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Not your average musically inclined pastor/warrior: Pyles good at making hobbies into careers




Three years ago, Jody Pyles, became pastor of The Connection Church in Newbern, where the motto is, “Connecting People to God.”

“I wanted something a little different from some of the traditional mainstream churches you see … you know, something real,” Pyles related.

His church is part of the International Gospel Outreach group, which has several hundred churches scattered across the globe.

“I’m about as raw as they come,” said Pyles on his style of delivering a sermon. “I don’t sugarcoat anything. I’m the same in the parking lot on as I am the pulpit. What you see is what you get.”

What one sees when speaking to Jody Pyles is an athletic fellow who looks to be capable of throwing a roundhouse kick to your chin … not exactly one’s typical idea of a preacher.

“Everybody has somebody in the Bible that they relate to… for me it’s David,” said Pyles. “David was 100% worshiper. He’s the guy that hid out in the rocks and wrote the Psalms. But he was also 100% warrior.”

The warrior aspect of Pyles’ persona is readily apparent. He spoke to me from the Pyles Combat Fighting System school on Bell Avenue in Pulaski. He has owned his own martial school for the past six years.

“I’m a black belt in seven different systems and my highest is a fifth-degree,” said Pyles.

Drawing from his experience in studying various schools of martial arts, Pyles developed and founded his own system called Zhanshu Zhandou, which translates to mean tactical combat.

“I took from various martial arts that I’m belted in and I combined them into one system,” said Pyles. “Instead of getting a belt in Taekwondo, Aikido or Jujitsu, I combined all those and I created a book that has everything laid out … every block, every kick and every strike stance.”

Jody Pyles is originally from Mount Airy, North Carolina, and moved to the New River Valley after his mother died in 2006. Both Pyles’ father and grandfather were pastors but he never envisioned that life for himself. His family history was also steeped in military service, but when he attempted to join the Marines, they rejected him because he was told he had scoliosis.

Unable to join the military, Pyles majored in Criminal Justice in college and joined the Winston Salem police force.

“I was the second youngest officer on the force down there and absolutely loved it,” said Pyles. “I was a runner and I used to constantly chase people when they would jump from their cars. It was an adrenaline rush.”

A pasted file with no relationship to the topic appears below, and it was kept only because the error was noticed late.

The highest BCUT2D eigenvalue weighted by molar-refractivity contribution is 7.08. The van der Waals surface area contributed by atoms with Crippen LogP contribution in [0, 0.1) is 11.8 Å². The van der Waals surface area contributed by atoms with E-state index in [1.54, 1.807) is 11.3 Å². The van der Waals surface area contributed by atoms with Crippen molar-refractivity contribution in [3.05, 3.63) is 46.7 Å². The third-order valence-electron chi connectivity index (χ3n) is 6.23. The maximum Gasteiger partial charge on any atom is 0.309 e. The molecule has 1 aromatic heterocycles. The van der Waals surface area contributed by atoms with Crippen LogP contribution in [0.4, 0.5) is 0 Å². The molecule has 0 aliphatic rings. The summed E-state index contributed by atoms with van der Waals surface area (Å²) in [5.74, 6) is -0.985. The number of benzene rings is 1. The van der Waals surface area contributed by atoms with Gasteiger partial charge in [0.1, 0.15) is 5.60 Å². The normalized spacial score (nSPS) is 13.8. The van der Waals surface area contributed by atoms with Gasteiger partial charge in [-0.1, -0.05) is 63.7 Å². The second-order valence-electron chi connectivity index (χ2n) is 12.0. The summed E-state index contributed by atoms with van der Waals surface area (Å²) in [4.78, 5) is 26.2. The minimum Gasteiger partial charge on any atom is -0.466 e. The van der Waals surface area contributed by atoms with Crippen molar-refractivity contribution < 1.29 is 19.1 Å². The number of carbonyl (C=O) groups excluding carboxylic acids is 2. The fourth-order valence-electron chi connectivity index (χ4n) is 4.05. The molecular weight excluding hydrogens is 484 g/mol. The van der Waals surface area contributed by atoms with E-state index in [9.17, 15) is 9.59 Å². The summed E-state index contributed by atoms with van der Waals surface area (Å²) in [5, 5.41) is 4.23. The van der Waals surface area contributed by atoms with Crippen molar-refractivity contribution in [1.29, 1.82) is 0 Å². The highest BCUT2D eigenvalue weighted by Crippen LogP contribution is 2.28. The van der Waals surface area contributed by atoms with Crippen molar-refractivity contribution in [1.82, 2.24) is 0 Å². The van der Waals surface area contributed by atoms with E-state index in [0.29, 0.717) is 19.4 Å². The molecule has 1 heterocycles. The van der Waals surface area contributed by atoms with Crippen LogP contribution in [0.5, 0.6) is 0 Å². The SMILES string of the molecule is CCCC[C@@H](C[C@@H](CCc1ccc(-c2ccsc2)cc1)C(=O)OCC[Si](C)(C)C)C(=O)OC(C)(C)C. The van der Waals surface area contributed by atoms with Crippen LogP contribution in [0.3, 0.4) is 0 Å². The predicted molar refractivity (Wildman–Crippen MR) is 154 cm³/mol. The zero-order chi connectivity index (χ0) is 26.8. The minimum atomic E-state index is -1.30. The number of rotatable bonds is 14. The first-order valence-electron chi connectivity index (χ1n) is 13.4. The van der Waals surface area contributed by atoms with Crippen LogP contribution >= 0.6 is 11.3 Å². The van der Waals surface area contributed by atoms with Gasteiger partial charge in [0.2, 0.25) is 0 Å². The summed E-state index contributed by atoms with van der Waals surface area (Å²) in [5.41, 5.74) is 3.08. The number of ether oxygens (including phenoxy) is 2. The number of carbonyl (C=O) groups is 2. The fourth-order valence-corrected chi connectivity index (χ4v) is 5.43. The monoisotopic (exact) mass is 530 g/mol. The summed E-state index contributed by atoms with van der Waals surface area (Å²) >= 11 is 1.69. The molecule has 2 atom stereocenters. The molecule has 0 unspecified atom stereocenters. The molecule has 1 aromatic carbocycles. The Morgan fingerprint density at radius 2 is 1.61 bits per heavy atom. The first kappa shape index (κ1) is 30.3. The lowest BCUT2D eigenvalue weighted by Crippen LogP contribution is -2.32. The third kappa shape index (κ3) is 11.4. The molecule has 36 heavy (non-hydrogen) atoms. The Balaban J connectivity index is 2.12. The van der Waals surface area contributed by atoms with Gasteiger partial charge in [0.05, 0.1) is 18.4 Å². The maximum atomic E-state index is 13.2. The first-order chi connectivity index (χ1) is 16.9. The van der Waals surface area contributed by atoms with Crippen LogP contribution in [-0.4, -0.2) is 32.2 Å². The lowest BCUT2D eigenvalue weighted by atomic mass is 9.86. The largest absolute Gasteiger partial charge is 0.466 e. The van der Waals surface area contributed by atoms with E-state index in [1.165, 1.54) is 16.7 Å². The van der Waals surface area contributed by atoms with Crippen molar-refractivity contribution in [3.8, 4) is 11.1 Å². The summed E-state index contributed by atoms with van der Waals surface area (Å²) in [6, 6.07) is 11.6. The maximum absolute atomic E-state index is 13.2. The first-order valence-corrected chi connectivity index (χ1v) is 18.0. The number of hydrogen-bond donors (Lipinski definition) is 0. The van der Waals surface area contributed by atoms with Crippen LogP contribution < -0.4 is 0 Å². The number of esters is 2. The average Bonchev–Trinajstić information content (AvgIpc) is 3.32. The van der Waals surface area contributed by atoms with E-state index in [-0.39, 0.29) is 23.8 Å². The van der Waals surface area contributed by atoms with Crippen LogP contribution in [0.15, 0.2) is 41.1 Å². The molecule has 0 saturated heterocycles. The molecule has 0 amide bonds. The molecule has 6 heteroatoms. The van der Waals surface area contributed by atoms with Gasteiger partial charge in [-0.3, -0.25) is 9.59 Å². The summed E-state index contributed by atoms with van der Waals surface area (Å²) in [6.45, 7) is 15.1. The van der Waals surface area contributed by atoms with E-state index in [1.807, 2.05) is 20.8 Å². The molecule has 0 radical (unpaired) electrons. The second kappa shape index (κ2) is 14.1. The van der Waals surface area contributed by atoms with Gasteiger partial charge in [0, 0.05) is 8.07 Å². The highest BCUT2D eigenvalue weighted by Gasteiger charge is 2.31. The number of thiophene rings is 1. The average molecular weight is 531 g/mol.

At this point in his life, Pyles imagined himself working as a police officer for several years before retiring and running for sheriff in his native county.

“Needless to say, God had other plans,” said Pyles.

When Pyles was seven years old, he convinced his parents to take him to a Pee Wee Karate class. This obviously had major ramifications for Pyles’ future, but another early interest also affected his life in a big way. At the age of 10, Pyles began learning to play guitar and before long he was playing music in the praise and worship segment of his church’s service. He eventually become a praise and worship leader and joined a traveling Christian band.

One day in 2009, the band’s bus broke down in Tennessee. That’s when he met Ashely, who worked at a Christian theater. A couple of weeks later, Jody asked Ashley to sing at a New Year’s event for a church.

“It kept going on from there,” said Ashley.

They married that same year and today the couple live in Radford. Ashley teaches music and dance and is working on her black belt in Zhanshu Zhandou.

In addition to teaching his own brand of martial arts, Jody Pyles is a certified NRA instructor who also teaches combative pistol and tactical weapon classes.

When asked whether being a preacher and a martial arts instructor presented a type of contradiction in careers, Pyles answered, “I think it’s about using your talents, your gifts and your abilities because in the end, God created us. Both Christianity and martial arts teach honor, respect and integrity. So there’s a great crossover there. I don’t hide who I am, whether I’m on the martial arts floor or whether I’m onstage playing music or whether I’m in the platform as a minister … I don’t hide who I am in my personal convictions.”

Pyles not only believes in the warrior aspect of Christianity, he puts his skills to use through the Mercy Movement, which is in turn run through International Gospel Outreach (IGO).